The Golden Compass by Philip Pullman.  
The Accidental Tourist by Anne Tyler. 

Thursday, April 8, 2010

Everything's Gone Green: Books on Sustainable Living

Earth Day is coming up on April 22nd, so now is as good as time as ever to make your lifestyle more Eco-friendly. Whether you are contemplating switching to solar panels or if you should continue to throw your trash bags along the highway (hint: you shouldn't!), check out these titles to help you green up your routine: 

Wednesday, April 7, 2010

Poet Billy Collins

The proofreaders are playing the ping-pong
game of proofreading,
glancing back and forth from page to page,
the chefs are dicing celery and potatoes,
and the poets are at their windows
because it is their job for which
they are paid nothing every Friday afternoon. (14-20)
-- "Monday" by Billy Collins, The Trouble with Poetry 
I have been a fan of the work of American poet Billy Collins (1941-) since I saw him read during Writer's Week at Fremd High School in 2001. I think his poems are funny and smart and share unique observations about everyday life. Many times when I read his poems I feel as though time slows down because he depicts moments and scenes so well. Collins was named U.S. Poet Laureate in 2001 and 2002. You can find his books of poetry in the stacks under 811.54 COL. I picked a few of my favorite poems to share:

Picnic, Lightning (1998)
The hilarious "I Chop Some Parsley While Listening to Art Blakey's Version of 'Three Blind Mice'" questions the origination of the mice's blindness and other particulars of the old nursery rhyme: "And how, in their tiny darkness, / could they possibly have run after a farmer's wife / or anyone else's wife for that matter?" (13-15).

I love reading "Aristotle" because of the imagery Collins uses to describe the beginning, middle, and end. The poem is divided into three stanzas and in each stanza Collins simply describes scenes or events associated with one of the three points in time. In the beginning "the profile of an animal is being smeared / on the wall of a cave, / and you have not yet learned to crawl" (16-18). In the middle "... the aria rises to a pitch, / a song of betrayal, salted with revenge" (41-42). And at the end we watch "the long nose of the photographed horse / touching the white electronic line" (55-56). I really recommend that you pick up a copy of Picnic, Lightning to read "Aristotle" in its entirety!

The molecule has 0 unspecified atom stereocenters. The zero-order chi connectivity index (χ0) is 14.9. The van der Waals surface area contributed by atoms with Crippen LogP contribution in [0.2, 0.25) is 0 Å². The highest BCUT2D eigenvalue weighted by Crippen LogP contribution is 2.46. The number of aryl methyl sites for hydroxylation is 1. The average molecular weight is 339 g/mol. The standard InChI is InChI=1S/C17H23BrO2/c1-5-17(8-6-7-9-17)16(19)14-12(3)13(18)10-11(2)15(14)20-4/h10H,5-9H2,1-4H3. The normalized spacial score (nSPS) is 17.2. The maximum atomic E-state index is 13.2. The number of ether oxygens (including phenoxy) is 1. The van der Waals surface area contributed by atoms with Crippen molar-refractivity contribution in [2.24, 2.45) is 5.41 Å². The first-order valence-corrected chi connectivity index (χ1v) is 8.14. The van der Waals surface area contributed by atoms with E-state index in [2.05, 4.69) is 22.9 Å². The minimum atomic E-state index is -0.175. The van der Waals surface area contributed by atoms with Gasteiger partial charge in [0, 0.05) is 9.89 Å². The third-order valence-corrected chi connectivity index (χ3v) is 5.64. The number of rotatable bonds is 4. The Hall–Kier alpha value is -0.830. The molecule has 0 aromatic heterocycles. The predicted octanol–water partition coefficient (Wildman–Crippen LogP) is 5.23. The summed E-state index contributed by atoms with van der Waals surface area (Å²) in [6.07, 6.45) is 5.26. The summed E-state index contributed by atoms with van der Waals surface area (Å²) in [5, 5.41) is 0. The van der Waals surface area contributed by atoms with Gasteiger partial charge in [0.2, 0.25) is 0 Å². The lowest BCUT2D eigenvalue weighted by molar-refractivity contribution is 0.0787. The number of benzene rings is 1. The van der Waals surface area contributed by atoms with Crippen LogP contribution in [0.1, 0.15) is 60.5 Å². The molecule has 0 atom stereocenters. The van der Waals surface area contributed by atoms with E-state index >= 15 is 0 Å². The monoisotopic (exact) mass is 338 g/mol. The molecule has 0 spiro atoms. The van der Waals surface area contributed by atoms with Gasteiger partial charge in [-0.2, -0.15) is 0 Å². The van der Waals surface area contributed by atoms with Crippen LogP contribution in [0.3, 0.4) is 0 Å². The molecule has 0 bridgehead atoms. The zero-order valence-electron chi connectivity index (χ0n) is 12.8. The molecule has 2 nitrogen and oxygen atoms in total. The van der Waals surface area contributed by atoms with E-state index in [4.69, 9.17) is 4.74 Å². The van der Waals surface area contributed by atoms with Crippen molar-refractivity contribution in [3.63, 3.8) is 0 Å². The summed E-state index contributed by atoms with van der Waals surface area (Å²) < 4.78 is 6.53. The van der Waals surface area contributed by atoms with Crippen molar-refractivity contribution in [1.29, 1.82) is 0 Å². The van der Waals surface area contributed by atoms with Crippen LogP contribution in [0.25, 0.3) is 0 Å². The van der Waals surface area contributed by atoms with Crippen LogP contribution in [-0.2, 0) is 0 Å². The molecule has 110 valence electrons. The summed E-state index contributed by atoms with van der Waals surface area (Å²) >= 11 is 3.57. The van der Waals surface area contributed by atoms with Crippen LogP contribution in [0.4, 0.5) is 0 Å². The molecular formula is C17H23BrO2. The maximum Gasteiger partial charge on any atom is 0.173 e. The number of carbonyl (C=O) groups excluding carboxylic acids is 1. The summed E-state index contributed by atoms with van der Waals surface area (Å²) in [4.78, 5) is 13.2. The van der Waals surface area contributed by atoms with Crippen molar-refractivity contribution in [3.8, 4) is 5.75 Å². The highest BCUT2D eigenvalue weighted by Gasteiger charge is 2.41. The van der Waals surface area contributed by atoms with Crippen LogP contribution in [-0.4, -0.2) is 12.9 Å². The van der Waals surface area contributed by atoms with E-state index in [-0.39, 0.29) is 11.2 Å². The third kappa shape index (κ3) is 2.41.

Sailing Alone Around the Room: New and Selected Poems (2001)
This collection includes poems from The Apple That Astonished Paris (1988), Questions About Angels (1991), The Art of Drowning (1995), and Picnic, Lightning (1998), in addition to new poems.

"Nostalgia," from Questions About Angels, uses humor to depict how people often wish they could return to days of the past: "Where has the summer of 1572 gone? Brocade and sonnet / marathons were the rage. We used to dress up in the flags / of rival baronies and conquer one another in cold rooms of stone" (8-10). The narrator also favorably remembers the 1340s, 1790s, and "the period between 1815 and 1821" (21). I am guilty of having this infatuation with nostalgia as well; sometimes it is hard to just live in the moment.

Check out more poetry by Billy Collins:
Nine Horses (2002)
The Trouble with Poetry: And Other Poems (2005)

Tuesday, April 6, 2010

Nicholas Sparks movies: Who's going to die? (Spoilers Ahead!)

 Disclaimer: It goes without saying, you shouldn't read this post if you haven't seen the movie and knowing the deceased party will ruin it for you.  Also, you probably shouldn't read it if you think The Notebook is one the most romantic books/ movies ever.   

It's seems like in all of Nicholas Sparks's books (and the movies based off them), characters fall in love only to meet some sort of tragic end.  So why waste time watching the movie when you can just find out who dies?  Spare the sap, the movie is just going to make you cry anyway!  After the jump, read the break-down of who kicks the bucket: